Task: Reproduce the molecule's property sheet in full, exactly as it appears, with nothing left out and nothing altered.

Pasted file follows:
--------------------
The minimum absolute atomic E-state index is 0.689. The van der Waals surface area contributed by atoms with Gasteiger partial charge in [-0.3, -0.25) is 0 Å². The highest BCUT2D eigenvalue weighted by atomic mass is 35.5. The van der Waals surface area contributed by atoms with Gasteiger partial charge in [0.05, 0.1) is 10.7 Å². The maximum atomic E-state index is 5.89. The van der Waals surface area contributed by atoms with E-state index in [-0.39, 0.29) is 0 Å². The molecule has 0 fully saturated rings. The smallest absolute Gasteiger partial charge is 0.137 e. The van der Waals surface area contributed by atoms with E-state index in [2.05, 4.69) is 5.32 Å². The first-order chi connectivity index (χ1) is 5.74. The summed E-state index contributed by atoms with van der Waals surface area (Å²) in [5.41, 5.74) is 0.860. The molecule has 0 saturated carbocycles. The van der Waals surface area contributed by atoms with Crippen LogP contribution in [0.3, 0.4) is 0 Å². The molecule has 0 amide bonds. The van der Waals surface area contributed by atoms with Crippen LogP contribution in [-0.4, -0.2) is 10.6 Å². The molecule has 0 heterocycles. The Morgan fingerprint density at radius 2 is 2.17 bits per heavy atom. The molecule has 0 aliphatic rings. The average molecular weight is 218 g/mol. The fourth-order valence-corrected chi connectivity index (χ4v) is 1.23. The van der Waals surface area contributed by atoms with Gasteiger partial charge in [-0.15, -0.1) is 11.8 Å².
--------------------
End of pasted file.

The minimum absolute atomic E-state index is 0.689. The van der Waals surface area contributed by atoms with Gasteiger partial charge in [-0.3, -0.25) is 0 Å². The highest BCUT2D eigenvalue weighted by atomic mass is 35.5. The van der Waals surface area contributed by atoms with Gasteiger partial charge in [0.05, 0.1) is 10.7 Å². The maximum atomic E-state index is 5.89. The van der Waals surface area contributed by atoms with E-state index in [-0.39, 0.29) is 0 Å². The molecule has 0 fully saturated rings. The smallest absolute Gasteiger partial charge is 0.137 e. The van der Waals surface area contributed by atoms with E-state index in [2.05, 4.69) is 5.32 Å². The first-order chi connectivity index (χ1) is 5.74. The summed E-state index contributed by atoms with van der Waals surface area (Å²) in [5.41, 5.74) is 0.860. The molecule has 0 saturated carbocycles. The van der Waals surface area contributed by atoms with Crippen LogP contribution in [0.3, 0.4) is 0 Å². The molecule has 0 amide bonds. The van der Waals surface area contributed by atoms with Crippen LogP contribution in [-0.4, -0.2) is 10.6 Å². The molecule has 0 heterocycles. The Morgan fingerprint density at radius 2 is 2.17 bits per heavy atom. The molecule has 0 aliphatic rings. The average molecular weight is 218 g/mol. The fourth-order valence-corrected chi connectivity index (χ4v) is 1.23. The van der Waals surface area contributed by atoms with Gasteiger partial charge in [-0.15, -0.1) is 11.8 Å².